I know we need more SAP Training, but is this the answer?

 

Over the last week or so, I have gotten several sincere comments from a person, from a company that offers SAP Training.

Before I release a comment, I have to review it and without fail, I have released every post, every comment, positive or negative.

Until I received the last set of three comments.

The responses said things like:

you should focus the selected specialization where you already master on that functionalists.
You need to use the previous experience of project and simultaneously upgrade up to the sap market requirement.”

I am not sure that makes any sense to me. And seeing how it makes little to no sense to me, I would be doing a disservice to release these comments. This is really the problem we face in Training today whether it be SAP or Oracle or whatever software is being implemented.

Do the Implementation partners really understand the business they are working with or do they know how they set up the project at their last assignment?

This is the reason that so many new Enterprises failed to utilize SAP Report Painter and Report Writer.

This is the reason that so many Enterprises went without the flexibility of using the Business Area (I have been hearing for a decade that Business Areas are going away! Balderdash!), setting up the Assignment field, using quick text.

This is the reason so many Enterprises even fully utilize 1/5th of the vast power of the New General Ledger with using Roll-Up functionality, using Profit Centers in FI, avoiding for special ABAP reports or silly downloads to Excel Spreadsheets, Planning in FI and on and on and ON.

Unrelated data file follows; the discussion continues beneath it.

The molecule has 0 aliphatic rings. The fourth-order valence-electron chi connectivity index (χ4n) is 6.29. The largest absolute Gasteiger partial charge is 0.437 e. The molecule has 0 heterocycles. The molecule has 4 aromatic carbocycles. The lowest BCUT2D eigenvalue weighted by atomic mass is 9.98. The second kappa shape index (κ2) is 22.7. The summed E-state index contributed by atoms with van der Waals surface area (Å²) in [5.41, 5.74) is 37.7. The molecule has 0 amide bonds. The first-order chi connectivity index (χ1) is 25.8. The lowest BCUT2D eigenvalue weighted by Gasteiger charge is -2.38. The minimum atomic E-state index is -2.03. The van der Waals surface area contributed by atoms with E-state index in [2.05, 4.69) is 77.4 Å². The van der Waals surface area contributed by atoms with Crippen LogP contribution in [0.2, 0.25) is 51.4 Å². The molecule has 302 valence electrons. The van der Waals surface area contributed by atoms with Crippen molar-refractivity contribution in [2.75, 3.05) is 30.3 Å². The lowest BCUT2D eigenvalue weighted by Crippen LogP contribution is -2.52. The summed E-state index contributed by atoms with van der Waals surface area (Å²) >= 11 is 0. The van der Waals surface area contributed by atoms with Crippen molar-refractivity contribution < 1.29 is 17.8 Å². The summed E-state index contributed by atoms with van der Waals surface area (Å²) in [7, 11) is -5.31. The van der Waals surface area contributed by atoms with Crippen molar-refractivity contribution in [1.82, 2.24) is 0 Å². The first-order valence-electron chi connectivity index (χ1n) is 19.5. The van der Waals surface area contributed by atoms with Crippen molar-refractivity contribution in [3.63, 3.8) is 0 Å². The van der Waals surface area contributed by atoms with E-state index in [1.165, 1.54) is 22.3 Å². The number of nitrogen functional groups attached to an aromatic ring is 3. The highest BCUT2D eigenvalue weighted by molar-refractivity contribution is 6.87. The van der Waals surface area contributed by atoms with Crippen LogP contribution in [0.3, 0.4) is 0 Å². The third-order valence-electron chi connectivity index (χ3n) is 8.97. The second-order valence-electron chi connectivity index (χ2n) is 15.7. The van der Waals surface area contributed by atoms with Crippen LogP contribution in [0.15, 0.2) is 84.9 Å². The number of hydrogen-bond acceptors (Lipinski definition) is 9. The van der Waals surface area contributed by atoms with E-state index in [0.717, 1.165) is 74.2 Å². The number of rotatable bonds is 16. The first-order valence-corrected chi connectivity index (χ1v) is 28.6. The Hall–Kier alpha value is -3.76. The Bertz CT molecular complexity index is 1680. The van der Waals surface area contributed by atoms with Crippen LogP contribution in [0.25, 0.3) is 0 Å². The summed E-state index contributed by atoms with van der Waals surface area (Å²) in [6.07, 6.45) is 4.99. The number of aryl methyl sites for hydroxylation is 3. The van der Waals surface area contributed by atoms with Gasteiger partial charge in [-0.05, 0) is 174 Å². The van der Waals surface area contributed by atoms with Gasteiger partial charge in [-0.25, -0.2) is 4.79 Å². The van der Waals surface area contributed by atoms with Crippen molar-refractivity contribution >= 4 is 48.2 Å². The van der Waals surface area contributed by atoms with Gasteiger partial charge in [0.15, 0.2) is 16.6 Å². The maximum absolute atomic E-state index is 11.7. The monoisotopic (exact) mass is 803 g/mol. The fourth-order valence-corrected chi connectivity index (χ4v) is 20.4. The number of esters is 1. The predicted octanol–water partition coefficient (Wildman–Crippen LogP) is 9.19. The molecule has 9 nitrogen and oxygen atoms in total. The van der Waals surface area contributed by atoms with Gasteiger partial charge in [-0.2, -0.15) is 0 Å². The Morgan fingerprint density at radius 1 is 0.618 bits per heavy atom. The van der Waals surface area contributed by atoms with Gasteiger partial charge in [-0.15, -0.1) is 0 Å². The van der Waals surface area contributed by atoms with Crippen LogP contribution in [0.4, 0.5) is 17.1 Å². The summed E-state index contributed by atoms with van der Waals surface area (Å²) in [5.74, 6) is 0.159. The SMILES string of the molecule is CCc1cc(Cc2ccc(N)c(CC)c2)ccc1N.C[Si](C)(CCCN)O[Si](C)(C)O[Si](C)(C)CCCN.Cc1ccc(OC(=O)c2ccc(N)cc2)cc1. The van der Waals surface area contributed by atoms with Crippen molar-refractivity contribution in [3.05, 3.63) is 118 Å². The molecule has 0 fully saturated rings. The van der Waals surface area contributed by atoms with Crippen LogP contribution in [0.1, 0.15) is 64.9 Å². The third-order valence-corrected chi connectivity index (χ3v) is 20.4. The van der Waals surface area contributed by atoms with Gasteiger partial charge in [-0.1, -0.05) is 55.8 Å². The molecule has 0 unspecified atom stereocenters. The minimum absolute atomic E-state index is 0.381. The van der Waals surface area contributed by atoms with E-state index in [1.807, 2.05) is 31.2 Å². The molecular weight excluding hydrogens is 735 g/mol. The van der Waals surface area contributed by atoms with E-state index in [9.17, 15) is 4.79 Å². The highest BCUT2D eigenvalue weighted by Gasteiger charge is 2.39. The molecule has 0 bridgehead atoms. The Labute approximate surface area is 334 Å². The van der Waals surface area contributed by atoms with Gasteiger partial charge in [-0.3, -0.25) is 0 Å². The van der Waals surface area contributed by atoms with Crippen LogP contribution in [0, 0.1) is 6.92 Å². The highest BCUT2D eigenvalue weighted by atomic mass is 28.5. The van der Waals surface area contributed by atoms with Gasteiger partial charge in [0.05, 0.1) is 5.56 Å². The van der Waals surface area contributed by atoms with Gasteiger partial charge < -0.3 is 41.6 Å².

Consultants know how they did it at their last project and that it what many will recommend at their next project whether it is right or wrong!

I was teaching at a Client in the last month and the “Project Manager” came it to sit in the back row. I asked if I could help or bring him up to date and he uttered with disgust as he walked away “Well I can see that SAP Training is still screwed up! We are not even going to use (whatever my colleague was talking about).

That Project Manager had it all wrong. The Client did not order a special class to reinforce what the Project Manager has laid out as the right course of action. The Client was contacted MULTIPLE times prior to the beginning of class delivery to see if there were any specific areas the Client internal Project Managers wanted us to omit as Trainers, which we did!

But our job has NEVER been to tell a Client what SAP cannot do. Our job is not to hide other solutions to business processes just so the SAP Project Manager will look good.

Our job, first and foremost is to train, to educate, to let the Client know about all of the functionality that is availability right out of the BOX. We don’t deal with user exits, special interfaces to legacy systems; we don’t solve problems that arise from antiquated Business Processes. We show Clients how to use the tools that they have been provided

We Train. We Educate. We open doors and let the client look in, see what it available and only then can they make a decision on what is the right path to chose.